January 15, 2004
Because there is no foolproof way to prevent genital herpes and infected people harbor the virus forever, the ability to prevent infection with a vaccine would be significant, said Gall. If a women has herpes, her baby can suffer severe neurological damage or death if sores are present at delivery. A vaccine "could be a really important thing for the health care of women," Gall noted.
Study participants will receive three shots over a six-month period to protect against herpes and then will be tracked for several more months, said Dr. Kenneth Fife, principal investigator for the trial at the Indiana University Infectious Disease Research Group.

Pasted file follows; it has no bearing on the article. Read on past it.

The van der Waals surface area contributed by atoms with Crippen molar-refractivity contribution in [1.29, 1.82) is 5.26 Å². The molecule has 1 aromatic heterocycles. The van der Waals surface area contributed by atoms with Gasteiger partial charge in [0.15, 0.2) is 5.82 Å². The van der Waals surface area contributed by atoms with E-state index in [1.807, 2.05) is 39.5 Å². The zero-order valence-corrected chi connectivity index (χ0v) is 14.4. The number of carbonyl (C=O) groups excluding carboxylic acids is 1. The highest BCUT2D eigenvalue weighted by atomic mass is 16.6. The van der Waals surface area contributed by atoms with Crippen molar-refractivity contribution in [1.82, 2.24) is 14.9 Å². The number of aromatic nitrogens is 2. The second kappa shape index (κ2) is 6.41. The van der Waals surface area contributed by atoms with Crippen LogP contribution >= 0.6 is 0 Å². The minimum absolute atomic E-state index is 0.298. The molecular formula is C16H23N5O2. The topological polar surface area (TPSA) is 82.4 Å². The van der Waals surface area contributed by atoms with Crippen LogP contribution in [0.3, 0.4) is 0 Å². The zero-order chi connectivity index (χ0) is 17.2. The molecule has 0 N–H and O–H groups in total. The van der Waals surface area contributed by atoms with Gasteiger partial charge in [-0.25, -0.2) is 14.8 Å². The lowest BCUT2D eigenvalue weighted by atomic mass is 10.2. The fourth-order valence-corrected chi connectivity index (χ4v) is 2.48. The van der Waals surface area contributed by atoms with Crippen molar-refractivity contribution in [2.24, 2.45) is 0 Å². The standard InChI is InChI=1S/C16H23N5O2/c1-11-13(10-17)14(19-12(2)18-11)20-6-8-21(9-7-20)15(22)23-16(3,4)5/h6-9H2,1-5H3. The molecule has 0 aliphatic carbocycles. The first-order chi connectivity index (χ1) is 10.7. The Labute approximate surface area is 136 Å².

To participate in the study, women cannot have been exposed to herpes simplex virus (HSV) type 1 or 2. Genital herpes is typically caused by HSV-2. HSV-1 can also cause genital herpes but more commonly results in cold sores. Men are excluded from the trial because the vaccine was previously found to be ineffective in men, Fife said.
Finding the right people for the study -- co-sponsored by National Institute of Allergy and Infectious Diseases and GlaxoSmithKline Biologicals -- presents a considerable challenge because herpes is so common. Nationwide, about 3,000 people have been screened for the trial, but only 800 have been enrolled, said Gall. For more information about the trial, visit: www.herpesvaccine.nih.gov.